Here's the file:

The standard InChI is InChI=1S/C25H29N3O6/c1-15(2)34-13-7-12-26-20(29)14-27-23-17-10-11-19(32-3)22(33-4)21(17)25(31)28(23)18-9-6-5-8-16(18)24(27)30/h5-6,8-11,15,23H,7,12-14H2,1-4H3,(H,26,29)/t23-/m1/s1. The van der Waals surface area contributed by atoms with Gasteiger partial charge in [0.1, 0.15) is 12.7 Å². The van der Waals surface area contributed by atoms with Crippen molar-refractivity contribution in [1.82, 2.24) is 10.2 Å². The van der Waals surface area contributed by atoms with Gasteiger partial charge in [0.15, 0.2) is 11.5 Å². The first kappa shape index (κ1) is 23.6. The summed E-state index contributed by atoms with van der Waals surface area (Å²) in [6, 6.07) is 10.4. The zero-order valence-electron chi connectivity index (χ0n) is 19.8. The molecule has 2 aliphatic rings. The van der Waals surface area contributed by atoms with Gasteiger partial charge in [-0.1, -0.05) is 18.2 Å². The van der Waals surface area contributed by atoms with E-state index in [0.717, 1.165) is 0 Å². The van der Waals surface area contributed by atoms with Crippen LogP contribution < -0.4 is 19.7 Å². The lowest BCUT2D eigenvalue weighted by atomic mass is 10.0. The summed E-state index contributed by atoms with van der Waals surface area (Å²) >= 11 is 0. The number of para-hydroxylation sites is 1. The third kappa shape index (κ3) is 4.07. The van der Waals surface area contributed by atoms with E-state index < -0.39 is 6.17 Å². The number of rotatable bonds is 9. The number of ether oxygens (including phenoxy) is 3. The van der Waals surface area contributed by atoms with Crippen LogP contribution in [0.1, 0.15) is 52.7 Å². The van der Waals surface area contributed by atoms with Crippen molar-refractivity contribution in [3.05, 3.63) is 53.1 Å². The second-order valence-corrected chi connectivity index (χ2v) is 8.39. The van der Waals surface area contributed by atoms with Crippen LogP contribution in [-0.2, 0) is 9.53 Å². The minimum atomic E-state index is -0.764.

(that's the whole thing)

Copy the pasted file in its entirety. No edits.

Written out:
The standard InChI is InChI=1S/C25H29N3O6/c1-15(2)34-13-7-12-26-20(29)14-27-23-17-10-11-19(32-3)22(33-4)21(17)25(31)28(23)18-9-6-5-8-16(18)24(27)30/h5-6,8-11,15,23H,7,12-14H2,1-4H3,(H,26,29)/t23-/m1/s1. The van der Waals surface area contributed by atoms with Gasteiger partial charge in [0.1, 0.15) is 12.7 Å². The van der Waals surface area contributed by atoms with Crippen molar-refractivity contribution in [1.82, 2.24) is 10.2 Å². The van der Waals surface area contributed by atoms with Gasteiger partial charge in [0.15, 0.2) is 11.5 Å². The first kappa shape index (κ1) is 23.6. The summed E-state index contributed by atoms with van der Waals surface area (Å²) in [6, 6.07) is 10.4. The zero-order valence-electron chi connectivity index (χ0n) is 19.8. The molecule has 2 aliphatic rings. The van der Waals surface area contributed by atoms with Gasteiger partial charge in [-0.1, -0.05) is 18.2 Å². The van der Waals surface area contributed by atoms with E-state index in [0.717, 1.165) is 0 Å². The van der Waals surface area contributed by atoms with Crippen LogP contribution < -0.4 is 19.7 Å². The lowest BCUT2D eigenvalue weighted by atomic mass is 10.0. The summed E-state index contributed by atoms with van der Waals surface area (Å²) >= 11 is 0. The number of para-hydroxylation sites is 1. The third kappa shape index (κ3) is 4.07. The van der Waals surface area contributed by atoms with E-state index < -0.39 is 6.17 Å². The number of rotatable bonds is 9. The number of ether oxygens (including phenoxy) is 3. The van der Waals surface area contributed by atoms with Crippen LogP contribution in [0.1, 0.15) is 52.7 Å². The van der Waals surface area contributed by atoms with Crippen molar-refractivity contribution in [3.05, 3.63) is 53.1 Å². The second-order valence-corrected chi connectivity index (χ2v) is 8.39. The van der Waals surface area contributed by atoms with Crippen LogP contribution in [-0.2, 0) is 9.53 Å². The minimum atomic E-state index is -0.764.